One major life lesson for me over the last few years has been that consistency and diligence with smaller things is way more effective than major, lengthy actions that we take less frequently. The universe has given me tons of examples and nudges to prove this, but one very obvious series of examples for me are all related to stress management. If I am not ACTIVELY managing stress, then stress is ACTIVELY managing me!
Here are some ways to think about it: working out for 5 hours on a Saturday will not cause you to lose weight and keep it off; Meditating once for an hour does not create enlightenment (or if it does, you are TRULY blessed!); Gassing up the car once isn’t going to get you across the country. Same goes with stress – one beautiful vacation doesn’t “cure” us of the ongoing stressors of everyday life.
Stress will manifest in different ways. The body is always listening to our thoughts, and it reacts physically to stressful and negative thoughts, even subconscious ones. For many, the same physical condition will present itself time and time again, and for others, different physical reactions may occur at different times. The amazing thing about the body is that it is constantly speaking to us. It truly knows best, we just usually aren’t listening. When something doesn’t feel well, your body is literally telling you something’s wrong! It will start with little whispers, and if we continue to ignore it, it will eventually scream. Here is my experience with this:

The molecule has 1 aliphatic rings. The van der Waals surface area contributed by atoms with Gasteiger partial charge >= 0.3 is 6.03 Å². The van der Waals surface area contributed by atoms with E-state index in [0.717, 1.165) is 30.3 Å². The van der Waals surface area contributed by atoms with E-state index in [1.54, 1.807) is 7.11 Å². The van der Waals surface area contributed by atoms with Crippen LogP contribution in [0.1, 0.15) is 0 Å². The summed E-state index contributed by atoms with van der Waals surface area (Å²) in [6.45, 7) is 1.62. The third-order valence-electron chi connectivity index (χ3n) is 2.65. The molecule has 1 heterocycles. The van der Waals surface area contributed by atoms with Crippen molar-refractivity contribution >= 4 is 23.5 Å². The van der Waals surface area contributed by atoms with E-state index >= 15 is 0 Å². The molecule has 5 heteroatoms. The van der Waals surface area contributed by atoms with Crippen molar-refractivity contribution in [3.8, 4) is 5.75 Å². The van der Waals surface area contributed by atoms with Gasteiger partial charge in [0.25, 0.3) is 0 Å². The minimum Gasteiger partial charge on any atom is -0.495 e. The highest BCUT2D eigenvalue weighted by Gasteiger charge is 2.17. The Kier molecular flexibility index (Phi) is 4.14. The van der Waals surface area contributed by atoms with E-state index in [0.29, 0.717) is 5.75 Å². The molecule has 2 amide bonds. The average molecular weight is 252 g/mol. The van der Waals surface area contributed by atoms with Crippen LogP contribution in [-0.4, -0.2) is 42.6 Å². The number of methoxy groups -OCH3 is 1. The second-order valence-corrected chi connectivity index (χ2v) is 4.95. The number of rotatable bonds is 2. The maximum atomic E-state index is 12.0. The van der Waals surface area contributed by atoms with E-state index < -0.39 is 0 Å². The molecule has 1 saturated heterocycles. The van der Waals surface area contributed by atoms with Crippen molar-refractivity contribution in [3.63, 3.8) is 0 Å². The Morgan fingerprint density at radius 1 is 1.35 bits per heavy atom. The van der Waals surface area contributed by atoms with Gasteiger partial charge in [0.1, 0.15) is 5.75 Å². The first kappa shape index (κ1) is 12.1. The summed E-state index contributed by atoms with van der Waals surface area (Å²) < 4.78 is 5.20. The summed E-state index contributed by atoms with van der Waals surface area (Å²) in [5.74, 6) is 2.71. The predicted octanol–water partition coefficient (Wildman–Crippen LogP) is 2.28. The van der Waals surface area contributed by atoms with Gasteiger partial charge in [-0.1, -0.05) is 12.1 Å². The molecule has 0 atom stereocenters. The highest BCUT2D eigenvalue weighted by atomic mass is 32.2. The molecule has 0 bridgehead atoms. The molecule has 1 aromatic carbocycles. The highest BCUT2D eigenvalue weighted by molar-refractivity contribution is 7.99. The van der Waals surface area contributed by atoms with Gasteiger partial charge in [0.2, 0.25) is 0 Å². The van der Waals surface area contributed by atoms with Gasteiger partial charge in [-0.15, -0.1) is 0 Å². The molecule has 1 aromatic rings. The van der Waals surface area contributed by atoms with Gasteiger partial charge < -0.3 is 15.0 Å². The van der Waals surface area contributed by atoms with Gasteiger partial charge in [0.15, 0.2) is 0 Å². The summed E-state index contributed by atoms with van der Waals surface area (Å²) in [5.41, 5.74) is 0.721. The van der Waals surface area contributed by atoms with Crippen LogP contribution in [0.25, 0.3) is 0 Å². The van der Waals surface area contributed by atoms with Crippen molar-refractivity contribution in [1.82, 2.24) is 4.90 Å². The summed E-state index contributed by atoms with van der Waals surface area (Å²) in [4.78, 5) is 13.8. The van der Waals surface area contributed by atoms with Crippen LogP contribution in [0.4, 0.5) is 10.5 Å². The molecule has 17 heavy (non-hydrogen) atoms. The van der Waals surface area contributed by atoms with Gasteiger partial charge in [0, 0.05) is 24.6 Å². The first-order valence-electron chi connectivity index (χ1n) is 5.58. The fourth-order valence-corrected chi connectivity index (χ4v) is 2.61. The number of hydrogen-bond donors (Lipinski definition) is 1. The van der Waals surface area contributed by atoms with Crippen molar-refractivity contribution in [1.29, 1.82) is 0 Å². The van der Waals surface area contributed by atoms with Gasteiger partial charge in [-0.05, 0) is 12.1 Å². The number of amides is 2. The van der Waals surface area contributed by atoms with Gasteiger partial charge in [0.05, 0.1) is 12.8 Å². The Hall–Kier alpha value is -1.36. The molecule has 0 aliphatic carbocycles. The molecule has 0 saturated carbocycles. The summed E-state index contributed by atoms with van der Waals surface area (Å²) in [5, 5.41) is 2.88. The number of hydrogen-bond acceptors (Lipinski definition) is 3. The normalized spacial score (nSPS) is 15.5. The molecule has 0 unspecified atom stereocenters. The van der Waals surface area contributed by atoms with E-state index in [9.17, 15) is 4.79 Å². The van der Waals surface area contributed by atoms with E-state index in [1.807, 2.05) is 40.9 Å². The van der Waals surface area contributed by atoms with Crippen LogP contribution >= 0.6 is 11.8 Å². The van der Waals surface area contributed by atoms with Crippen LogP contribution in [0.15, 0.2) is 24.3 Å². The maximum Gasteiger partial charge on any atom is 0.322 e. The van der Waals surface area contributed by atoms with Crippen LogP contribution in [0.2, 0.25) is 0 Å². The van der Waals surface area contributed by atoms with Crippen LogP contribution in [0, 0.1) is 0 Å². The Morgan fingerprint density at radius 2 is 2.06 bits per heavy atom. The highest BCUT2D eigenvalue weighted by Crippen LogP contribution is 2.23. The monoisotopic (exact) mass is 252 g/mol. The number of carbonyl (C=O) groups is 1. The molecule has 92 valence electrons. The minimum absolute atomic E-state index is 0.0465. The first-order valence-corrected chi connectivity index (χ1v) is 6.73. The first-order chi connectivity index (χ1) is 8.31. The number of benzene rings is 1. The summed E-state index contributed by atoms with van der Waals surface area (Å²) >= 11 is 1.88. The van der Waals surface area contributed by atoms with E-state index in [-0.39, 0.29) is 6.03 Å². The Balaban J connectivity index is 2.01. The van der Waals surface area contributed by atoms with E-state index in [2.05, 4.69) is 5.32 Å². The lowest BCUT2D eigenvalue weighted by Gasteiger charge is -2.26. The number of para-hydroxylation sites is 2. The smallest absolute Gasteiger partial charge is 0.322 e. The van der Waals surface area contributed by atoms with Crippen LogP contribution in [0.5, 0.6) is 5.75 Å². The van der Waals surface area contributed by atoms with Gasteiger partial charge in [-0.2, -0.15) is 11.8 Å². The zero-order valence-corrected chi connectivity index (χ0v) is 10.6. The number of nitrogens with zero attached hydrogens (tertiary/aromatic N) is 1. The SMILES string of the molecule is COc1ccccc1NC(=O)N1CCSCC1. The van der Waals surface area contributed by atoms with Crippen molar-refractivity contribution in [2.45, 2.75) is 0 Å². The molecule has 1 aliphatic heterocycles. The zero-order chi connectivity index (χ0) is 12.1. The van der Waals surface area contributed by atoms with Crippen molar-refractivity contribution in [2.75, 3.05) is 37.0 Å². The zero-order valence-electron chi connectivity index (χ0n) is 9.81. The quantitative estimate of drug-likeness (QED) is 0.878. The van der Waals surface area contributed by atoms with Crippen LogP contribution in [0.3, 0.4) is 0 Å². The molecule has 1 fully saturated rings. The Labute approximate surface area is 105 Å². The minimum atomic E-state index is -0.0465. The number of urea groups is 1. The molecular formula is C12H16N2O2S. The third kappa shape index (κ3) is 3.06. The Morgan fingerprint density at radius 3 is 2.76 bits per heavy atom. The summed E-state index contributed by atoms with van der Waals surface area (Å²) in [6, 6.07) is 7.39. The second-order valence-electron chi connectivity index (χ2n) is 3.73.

The first time I truly realized my stress had gotten out of control, I had gone to see an alternative practitioner in the Boston area. I had been experiencing major digestive distress and I couldn’t wait to be diagnosed with something. I wanted there to be an excuse! I had already seen other doctors, who didn’t have answers, so I was hoping that this alternative practitioner would come up with something new. I even rattled off some names of digestive illnesses hoping it would trigger her to land on one of them. To my disappointment, she declined my suggestions and told me that I “had a stressed gut”. UM, WHAT? She gave me some suggestions on how to eat a little better (cut out deli meats and include veggies in every meal, to name a few), and sent me home with some herbs to try. But the main things she prescribed revolved around lifestyle changes and creating an ongoing plan that would help me manage stress. This included 30 minutes of exercise a day, even if it was just a walk, prayer and meditation (practicing mindfulness and staying connected with my higher power of choice), taking regular breaks at work, lugging less crap around on my commute to and from work, getting regular monthly massages (bless her freaking heart, am I right?), doing types of yoga that increased relaxation (we’ll get to this in a later post!) - basically general lifestyle changes to be more mindful and actively reduce stress. While I was a little bit pissed that she wouldn’t let me be a victim of a diagnosis, she gave me the gift of having to seriously face myself and my lifestyle. There was no pill to take. But there were small, simple shifts to make myself feel better. And I was grateful for my “stressed gut” for shining a light on the fact that my entire being was stressed. So I made a bunch of very small changes and helped myself.